Talking about mixed race
30th July, 20150 Comments
I’m interested in hearing people talking about their mixed race identities. Something I heard from someone and hold onto for myself is, “we are many things; male/female, black/white, gay/straight”, and “we are one thing - ourselves”.
The problem is not that mixed race, or mixed anything for that matter doesn’t fit neatly on the spectrum, but rather the expectation that everyone should.
We live in a society where skin colour is how people are seen and categorised, for a mixed race person this may be confusing, leading to questions like:
- Where do I belong?
- Must I choose sides - if I do what happens to the other side?
- Is sitting on the fence ok?
- Is passing for one or the other of my mixed heritages ok?
- Why do people think I should know everything about both halves of my cultural mix?
- Even my parents, siblings look different from me - does anybody understand?
- Do people see me as I am?
- Do people recognise my true heritage by my looks/skin colour?
If you are in a mixed race relationship or have had or have adopted mixed race children, do you wonder how they are managing their identity and how you might help them to have strong self-esteem and good social relationships?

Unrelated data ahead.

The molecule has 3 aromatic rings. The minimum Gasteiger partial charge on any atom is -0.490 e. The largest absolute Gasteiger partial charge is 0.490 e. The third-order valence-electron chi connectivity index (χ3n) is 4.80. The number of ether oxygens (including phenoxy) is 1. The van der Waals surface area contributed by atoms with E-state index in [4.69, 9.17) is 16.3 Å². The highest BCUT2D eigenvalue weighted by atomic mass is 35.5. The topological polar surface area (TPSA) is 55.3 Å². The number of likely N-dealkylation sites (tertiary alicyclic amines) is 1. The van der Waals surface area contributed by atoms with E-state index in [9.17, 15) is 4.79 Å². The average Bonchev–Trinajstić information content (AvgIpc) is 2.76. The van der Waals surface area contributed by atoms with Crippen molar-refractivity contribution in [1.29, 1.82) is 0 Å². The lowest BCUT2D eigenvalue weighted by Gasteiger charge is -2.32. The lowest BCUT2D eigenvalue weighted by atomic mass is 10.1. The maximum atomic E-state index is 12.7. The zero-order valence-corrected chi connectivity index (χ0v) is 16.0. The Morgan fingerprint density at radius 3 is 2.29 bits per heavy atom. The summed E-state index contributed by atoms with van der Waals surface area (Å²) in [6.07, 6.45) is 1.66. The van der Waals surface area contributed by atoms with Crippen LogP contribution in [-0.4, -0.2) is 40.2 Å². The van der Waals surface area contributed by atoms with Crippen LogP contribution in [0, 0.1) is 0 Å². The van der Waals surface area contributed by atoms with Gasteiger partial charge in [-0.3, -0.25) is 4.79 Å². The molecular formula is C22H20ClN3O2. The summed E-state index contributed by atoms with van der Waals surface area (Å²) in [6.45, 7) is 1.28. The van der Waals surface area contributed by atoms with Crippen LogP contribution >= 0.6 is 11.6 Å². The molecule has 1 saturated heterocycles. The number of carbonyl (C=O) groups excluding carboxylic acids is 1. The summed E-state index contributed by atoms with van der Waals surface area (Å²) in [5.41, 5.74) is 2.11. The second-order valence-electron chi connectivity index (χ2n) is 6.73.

Factors that increase mixed race problems are:
- Racism from the extended family, teachers, schoolmates and others in the community.
- Wishing to be another colour because reality and self-concept conflict.
- Peer pressure to conform to racial stereotypes and a denial of mixed origins.
- Prejudice from both/all sides and feeling isolated and outside of all groups.
Factors that increase mixed race acceptance are:
- Self-esteem, sociability, and autonomy.
- Social support systems that encourage personal effort and coping.
- Parents affirming their child's mixed race.
- Family compassion, warmth and absence of parental discord.
- Access to wider family in the parents’ home countries.
- Experiencing life in multicultural and multiethnic environments.
- Positive roles models in the form of mixed race people in the media.
Talking to a counsellor might help you find out how you are becoming the person you feel yourself to be. Or alternatively you might start having conversations with others interested in mixed race identities.
This article draws on material from: Morley, D. & Street, C. (2014) Mixed experiences. Growing up mixed race - mental health and well-being. London: National Children's Bureau
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